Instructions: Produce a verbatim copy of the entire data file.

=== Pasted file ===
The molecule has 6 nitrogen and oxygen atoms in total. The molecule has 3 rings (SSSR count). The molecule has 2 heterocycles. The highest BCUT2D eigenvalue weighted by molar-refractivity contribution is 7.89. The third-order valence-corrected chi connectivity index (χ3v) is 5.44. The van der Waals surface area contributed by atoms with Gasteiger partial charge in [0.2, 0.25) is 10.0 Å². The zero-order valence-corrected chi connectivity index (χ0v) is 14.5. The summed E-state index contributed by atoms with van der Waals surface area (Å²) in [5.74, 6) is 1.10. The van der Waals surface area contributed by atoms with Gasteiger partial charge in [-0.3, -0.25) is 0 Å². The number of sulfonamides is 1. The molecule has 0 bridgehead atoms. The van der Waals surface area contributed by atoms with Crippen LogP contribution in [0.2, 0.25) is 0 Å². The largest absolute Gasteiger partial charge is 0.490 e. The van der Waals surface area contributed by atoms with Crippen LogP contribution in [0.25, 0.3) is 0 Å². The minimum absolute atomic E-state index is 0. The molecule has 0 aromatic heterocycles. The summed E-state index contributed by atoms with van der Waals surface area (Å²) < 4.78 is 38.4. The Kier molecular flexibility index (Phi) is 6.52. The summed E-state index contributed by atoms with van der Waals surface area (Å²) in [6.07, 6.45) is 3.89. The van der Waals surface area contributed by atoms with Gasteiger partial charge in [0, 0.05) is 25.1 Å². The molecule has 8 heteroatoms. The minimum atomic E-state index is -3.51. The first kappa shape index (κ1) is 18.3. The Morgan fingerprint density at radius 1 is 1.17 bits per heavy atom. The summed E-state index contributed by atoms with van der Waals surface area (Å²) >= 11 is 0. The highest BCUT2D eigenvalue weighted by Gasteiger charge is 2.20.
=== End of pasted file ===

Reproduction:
The molecule has 6 nitrogen and oxygen atoms in total. The molecule has 3 rings (SSSR count). The molecule has 2 heterocycles. The highest BCUT2D eigenvalue weighted by molar-refractivity contribution is 7.89. The third-order valence-corrected chi connectivity index (χ3v) is 5.44. The van der Waals surface area contributed by atoms with Gasteiger partial charge in [0.2, 0.25) is 10.0 Å². The zero-order valence-corrected chi connectivity index (χ0v) is 14.5. The summed E-state index contributed by atoms with van der Waals surface area (Å²) in [5.74, 6) is 1.10. The van der Waals surface area contributed by atoms with Gasteiger partial charge in [-0.3, -0.25) is 0 Å². The number of sulfonamides is 1. The molecule has 0 bridgehead atoms. The van der Waals surface area contributed by atoms with Crippen LogP contribution in [0.2, 0.25) is 0 Å². The largest absolute Gasteiger partial charge is 0.490 e. The van der Waals surface area contributed by atoms with Crippen LogP contribution in [0.25, 0.3) is 0 Å². The minimum absolute atomic E-state index is 0. The molecule has 0 aromatic heterocycles. The summed E-state index contributed by atoms with van der Waals surface area (Å²) < 4.78 is 38.4. The Kier molecular flexibility index (Phi) is 6.52. The summed E-state index contributed by atoms with van der Waals surface area (Å²) in [6.07, 6.45) is 3.89. The van der Waals surface area contributed by atoms with Gasteiger partial charge in [0, 0.05) is 25.1 Å². The molecule has 8 heteroatoms. The minimum atomic E-state index is -3.51. The first kappa shape index (κ1) is 18.3. The Morgan fingerprint density at radius 1 is 1.17 bits per heavy atom. The summed E-state index contributed by atoms with van der Waals surface area (Å²) >= 11 is 0. The highest BCUT2D eigenvalue weighted by Gasteiger charge is 2.20.